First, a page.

British Fighter Jailed for 12 Years
A man from west London has been jailed after returning from a terrorist training camp in Syria.
Imran Khawaja, 27 of Southall, Middlesex pleaded guilty to preparing acts of terrorism, attending a terrorist training camp, weapons training and possession of an article for terrorist purposes.
Appearing at Woolwich Crown Court today (6 February) Khawaja was sentenced by the judge to 12 years in prison, with an extended sentence of five years.
Asim Ali, 33 yrs (06.03.81) of Spikes Bridge Road, Ealing was sentenced to 21 months after pleading guilty to entering into a funding arrangement for the purposes of terrorism, contrary to Section 17 of the Terrorism Act 2000.
Tahir Bhatti, 45 yrs (18.01.70) of Clarke Way, Watford was sentenced to 21 months after pleading guilty to assisting an offender contrary to Section 4(1) of the Criminal Law Act 1967.
On 26 January 2014, Imran Khawaja left from Heathrow Airport and travelled to a training camp in Syria. It was here that he joined 'Rayat al Tawheed' a group which became aligned with Islamic State.
The group began posting violent propaganda online in an attempt to persuade others to come out and join them. In response, the Metropolitan Police Counter Terrorism Command (SO15), who worked closely with MI5, began an investigation.
Khawaja features in one of the group's promotional videos 'Five Star Jihad' where he is introduced as 'Abu Daigham'. The video presents a vision of daily life at the Rayat al Tawheed training camp, encouraging others to join them.
Khawaja is also seen in a disturbing video posted on social media which includes a bag of severed heads. He appears in the footage with his face covered picking up one of the heads from the bag and showing it to the camera. The description posted with the video is 'British ISIS fighter Abu Daigham al-Britani with Government soldier's head Syria.'
In May 2014, the group put out a message on social media, designed to deliberately mislead authorities, claiming that Abu Daigham al-Britani had been killed, alongside an image of two masked men holding rifles standing in front of a tank. This news of his death was picked up and reported by the British media.
However, Khawaja was not dead. He was in fact making his way back to the UK. On 3 June 2014, Khawaja and his cousin Tahir Bhatti were arrested by SO15 officers as they entered the UK at Dover port in a hire car.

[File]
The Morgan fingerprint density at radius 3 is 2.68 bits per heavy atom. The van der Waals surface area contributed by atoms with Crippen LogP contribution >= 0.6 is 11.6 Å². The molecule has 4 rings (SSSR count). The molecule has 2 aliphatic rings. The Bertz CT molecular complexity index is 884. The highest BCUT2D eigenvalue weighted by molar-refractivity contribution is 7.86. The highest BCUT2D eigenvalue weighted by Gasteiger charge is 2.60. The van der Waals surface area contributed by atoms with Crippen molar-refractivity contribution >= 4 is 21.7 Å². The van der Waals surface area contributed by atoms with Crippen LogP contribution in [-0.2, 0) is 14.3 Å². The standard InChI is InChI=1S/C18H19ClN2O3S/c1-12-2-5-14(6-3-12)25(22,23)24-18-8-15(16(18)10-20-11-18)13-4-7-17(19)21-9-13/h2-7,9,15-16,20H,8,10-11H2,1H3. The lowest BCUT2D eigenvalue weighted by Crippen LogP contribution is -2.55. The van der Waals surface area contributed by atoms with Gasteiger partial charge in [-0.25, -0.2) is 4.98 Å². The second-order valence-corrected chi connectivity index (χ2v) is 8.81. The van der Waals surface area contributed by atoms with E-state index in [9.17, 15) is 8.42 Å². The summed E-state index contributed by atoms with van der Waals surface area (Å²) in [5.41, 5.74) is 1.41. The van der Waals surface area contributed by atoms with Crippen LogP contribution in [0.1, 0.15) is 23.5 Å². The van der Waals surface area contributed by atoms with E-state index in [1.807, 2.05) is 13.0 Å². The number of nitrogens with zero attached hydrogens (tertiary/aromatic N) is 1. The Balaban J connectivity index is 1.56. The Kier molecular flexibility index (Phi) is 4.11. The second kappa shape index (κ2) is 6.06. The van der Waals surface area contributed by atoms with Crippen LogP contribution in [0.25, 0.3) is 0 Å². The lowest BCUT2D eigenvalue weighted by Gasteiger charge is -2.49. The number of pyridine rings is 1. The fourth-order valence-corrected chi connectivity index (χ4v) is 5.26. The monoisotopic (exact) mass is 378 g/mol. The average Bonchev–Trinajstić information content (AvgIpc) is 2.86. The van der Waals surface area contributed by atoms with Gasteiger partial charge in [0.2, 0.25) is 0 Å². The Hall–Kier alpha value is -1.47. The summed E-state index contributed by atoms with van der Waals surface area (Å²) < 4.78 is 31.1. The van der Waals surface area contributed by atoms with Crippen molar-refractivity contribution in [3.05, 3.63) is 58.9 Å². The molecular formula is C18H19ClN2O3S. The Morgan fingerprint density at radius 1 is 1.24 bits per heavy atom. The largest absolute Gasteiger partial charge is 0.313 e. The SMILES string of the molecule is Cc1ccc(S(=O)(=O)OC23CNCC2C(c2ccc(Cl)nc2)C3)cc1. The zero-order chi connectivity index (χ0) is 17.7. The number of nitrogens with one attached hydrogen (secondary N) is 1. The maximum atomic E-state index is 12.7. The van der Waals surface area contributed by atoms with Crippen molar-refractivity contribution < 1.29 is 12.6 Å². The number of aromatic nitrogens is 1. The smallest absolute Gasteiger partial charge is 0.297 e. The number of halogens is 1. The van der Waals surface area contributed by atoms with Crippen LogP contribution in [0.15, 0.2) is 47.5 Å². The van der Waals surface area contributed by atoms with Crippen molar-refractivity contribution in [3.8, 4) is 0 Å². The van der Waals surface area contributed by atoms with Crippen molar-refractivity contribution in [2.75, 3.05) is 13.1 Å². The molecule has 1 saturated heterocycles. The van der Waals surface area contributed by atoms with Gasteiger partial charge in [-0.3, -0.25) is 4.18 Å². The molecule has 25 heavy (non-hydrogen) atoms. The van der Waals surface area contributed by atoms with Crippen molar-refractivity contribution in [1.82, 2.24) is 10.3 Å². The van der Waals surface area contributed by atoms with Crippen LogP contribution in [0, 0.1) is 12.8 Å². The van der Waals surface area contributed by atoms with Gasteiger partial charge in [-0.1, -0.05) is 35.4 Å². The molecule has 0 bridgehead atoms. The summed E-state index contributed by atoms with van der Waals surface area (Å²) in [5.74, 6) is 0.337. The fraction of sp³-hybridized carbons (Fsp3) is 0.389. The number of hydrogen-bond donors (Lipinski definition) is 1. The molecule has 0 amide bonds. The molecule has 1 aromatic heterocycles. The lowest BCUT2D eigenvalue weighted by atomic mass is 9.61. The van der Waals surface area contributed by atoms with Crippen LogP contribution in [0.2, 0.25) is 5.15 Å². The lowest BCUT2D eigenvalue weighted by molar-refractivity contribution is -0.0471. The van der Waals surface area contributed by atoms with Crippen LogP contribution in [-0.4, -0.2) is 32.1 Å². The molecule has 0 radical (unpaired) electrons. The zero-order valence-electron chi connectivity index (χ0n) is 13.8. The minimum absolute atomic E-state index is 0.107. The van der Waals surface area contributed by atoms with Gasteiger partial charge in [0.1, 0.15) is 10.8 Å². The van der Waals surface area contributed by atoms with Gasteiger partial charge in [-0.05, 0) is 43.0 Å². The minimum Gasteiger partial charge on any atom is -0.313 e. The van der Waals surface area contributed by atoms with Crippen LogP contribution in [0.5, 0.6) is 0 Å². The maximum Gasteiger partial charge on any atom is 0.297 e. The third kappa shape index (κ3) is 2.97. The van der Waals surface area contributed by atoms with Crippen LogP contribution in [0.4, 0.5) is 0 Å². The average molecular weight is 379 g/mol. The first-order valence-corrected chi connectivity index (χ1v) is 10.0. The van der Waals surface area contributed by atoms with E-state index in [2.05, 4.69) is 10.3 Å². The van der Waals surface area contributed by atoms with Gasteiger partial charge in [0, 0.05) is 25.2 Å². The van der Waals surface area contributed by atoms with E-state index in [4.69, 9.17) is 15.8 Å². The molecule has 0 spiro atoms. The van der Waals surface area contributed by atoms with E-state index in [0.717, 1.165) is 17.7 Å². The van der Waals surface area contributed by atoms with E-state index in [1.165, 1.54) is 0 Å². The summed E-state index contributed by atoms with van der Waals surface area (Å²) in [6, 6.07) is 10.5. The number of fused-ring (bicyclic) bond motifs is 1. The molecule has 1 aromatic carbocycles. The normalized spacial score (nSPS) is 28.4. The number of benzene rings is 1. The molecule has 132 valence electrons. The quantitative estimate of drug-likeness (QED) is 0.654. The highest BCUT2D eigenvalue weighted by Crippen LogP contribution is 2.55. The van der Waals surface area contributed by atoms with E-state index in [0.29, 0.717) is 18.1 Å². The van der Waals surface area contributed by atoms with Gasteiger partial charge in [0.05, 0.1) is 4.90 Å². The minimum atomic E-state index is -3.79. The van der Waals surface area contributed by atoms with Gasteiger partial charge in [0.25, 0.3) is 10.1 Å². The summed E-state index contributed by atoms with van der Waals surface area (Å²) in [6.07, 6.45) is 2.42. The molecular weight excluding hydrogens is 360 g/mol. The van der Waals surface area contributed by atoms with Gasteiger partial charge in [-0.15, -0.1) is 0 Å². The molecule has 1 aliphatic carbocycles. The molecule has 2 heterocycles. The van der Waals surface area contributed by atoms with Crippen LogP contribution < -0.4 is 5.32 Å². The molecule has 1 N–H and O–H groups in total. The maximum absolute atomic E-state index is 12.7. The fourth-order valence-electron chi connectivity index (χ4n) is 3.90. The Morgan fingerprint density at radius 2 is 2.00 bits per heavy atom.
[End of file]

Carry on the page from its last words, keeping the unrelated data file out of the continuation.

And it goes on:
Commander Richard Walton, Head of the SO15 Counter Terrorism Command said:
"The images and video of Khawaja in Syria are horrific and deeply disturbing. He was a senior figure in Rayat al Tawheed, a group aligned to the Islamic State terrorist group that celebrated its terrorist acts through social media back to the UK.
"Khawaja chose to become a terrorist, engaged in weapons training in a terrorist training camp and faked his own death in order to conceal his entry back into the UK.
"This sentence sends a powerful message to those who plan or prepare acts of terrorism overseas or here in the UK.
"We have seen how parts of Syria have become lawless, where murder, torture and crimes against humanity are becoming almost routine.
"One of the best ways we can respond to these crimes is to convict terrorists through the rule of law."
A number of addresses linked to Khawaja and Bhatti were searched as part of the investigation. Messages and photographs were recovered which proved Khawaja had engaged in terrorist training whilst in Syria, which involved learning how to handle military weapons.
On 13 June 2014, Imran Khawaja, unemployed was charged with the following: Preparation of acts of Terrorism contrary to section 5 of the Terrorism Act 2006; = Attending a Terrorist Training camp contrary section 8 of the Terrorism Act 2006; = Weapons training contrary to section 54 of the Terrorism Act 2000; = Possession of an Article for Terrorist Purposes contrary to section 57 (1) of the Terrorism Act 2000; = Solicitation to murder contrary to section 4 of the Offences Against the Person Act 1861.
Tahir Bhatti was charged with assisting to commit terrorist acts contrary to section 5 of the Terrorism Act 2006.
A second man was also identified by officers involved in Khawaja's support network in the UK. Asim Ali was arrested on 14 August 2014 at his home on suspicion of assisting committing acts of terrorism and suspicion of terrorist funding.
Officers believe Ali played a pivotal role providing support and assistance to Khawaja. He set up messaging services and provided him with ?300 from his bank account before he left the UK.
Ali was charged on 15 August 2014 with the intention of assisting Imran Khawaja and others to commit acts of terrorism.
On 12 December 2014, Khawaja pleaded guilty to Preparation of acts of Terrorism contrary to section 5 of the Terrorism Act 2006; = Attending a Terrorist Training camp contrary section 8 of the Terrorism Act 2006; = Weapons training contrary to section 54 of the Terrorism Act 2000; = Possession of an Article for Terrorist Purposes contrary to section 57 (1) of the Terrorism Act 2000.
A charge of solicitation to murder contrary to section 4 of the Offences Against the Person Act 1861 has been ordered to lay on file.
On Tuesday 23 December 2014, Ali pleaded guilty to entering into a funding arrangement for the purposes of terrorism, contrary to Section 17 of the Terrorism Act 2000.
On 20 January, Bhatti pleaded guilty to assisting an offender under Section 4(1) of the Criminal Law Act 1967.